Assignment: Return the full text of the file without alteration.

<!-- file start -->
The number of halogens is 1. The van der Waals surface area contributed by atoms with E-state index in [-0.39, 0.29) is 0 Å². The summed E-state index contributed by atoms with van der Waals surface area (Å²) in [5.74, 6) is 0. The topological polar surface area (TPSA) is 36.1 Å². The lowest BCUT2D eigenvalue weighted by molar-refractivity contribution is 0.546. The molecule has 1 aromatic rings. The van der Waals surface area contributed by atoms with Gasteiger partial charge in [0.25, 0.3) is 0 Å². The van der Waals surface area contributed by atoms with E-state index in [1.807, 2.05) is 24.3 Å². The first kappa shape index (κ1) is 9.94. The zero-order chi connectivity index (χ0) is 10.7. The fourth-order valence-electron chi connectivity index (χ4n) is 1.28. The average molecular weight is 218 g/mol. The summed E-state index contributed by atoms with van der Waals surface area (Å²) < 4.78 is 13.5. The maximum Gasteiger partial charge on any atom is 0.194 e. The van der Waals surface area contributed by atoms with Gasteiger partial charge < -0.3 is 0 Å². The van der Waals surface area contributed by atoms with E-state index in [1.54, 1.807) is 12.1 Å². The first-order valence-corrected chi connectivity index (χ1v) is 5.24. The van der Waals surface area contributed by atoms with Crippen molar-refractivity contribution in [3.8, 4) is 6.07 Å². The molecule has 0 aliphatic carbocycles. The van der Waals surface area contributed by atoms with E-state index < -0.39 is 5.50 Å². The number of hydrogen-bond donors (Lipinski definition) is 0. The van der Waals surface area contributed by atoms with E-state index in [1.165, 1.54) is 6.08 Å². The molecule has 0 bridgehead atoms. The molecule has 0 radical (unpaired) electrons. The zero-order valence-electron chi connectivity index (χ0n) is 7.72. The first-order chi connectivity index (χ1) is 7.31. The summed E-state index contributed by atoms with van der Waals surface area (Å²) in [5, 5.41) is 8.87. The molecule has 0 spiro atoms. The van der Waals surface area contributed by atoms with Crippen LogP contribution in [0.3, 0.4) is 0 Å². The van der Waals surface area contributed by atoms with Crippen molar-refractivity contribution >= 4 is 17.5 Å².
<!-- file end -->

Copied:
The number of halogens is 1. The van der Waals surface area contributed by atoms with E-state index in [-0.39, 0.29) is 0 Å². The summed E-state index contributed by atoms with van der Waals surface area (Å²) in [5.74, 6) is 0. The topological polar surface area (TPSA) is 36.1 Å². The lowest BCUT2D eigenvalue weighted by molar-refractivity contribution is 0.546. The molecule has 1 aromatic rings. The van der Waals surface area contributed by atoms with Gasteiger partial charge in [0.25, 0.3) is 0 Å². The van der Waals surface area contributed by atoms with E-state index in [1.807, 2.05) is 24.3 Å². The first kappa shape index (κ1) is 9.94. The zero-order chi connectivity index (χ0) is 10.7. The fourth-order valence-electron chi connectivity index (χ4n) is 1.28. The average molecular weight is 218 g/mol. The summed E-state index contributed by atoms with van der Waals surface area (Å²) < 4.78 is 13.5. The maximum Gasteiger partial charge on any atom is 0.194 e. The van der Waals surface area contributed by atoms with Gasteiger partial charge < -0.3 is 0 Å². The van der Waals surface area contributed by atoms with E-state index in [1.54, 1.807) is 12.1 Å². The first-order valence-corrected chi connectivity index (χ1v) is 5.24. The van der Waals surface area contributed by atoms with Crippen molar-refractivity contribution in [3.8, 4) is 6.07 Å². The molecule has 0 aliphatic carbocycles. The van der Waals surface area contributed by atoms with E-state index < -0.39 is 5.50 Å². The number of hydrogen-bond donors (Lipinski definition) is 0. The van der Waals surface area contributed by atoms with E-state index in [1.165, 1.54) is 6.08 Å². The molecule has 0 bridgehead atoms. The molecule has 0 radical (unpaired) electrons. The zero-order valence-electron chi connectivity index (χ0n) is 7.72. The first-order chi connectivity index (χ1) is 7.31. The summed E-state index contributed by atoms with van der Waals surface area (Å²) in [5, 5.41) is 8.87. The molecule has 0 spiro atoms. The van der Waals surface area contributed by atoms with Crippen LogP contribution in [0.3, 0.4) is 0 Å². The van der Waals surface area contributed by atoms with Crippen molar-refractivity contribution >= 4 is 17.5 Å².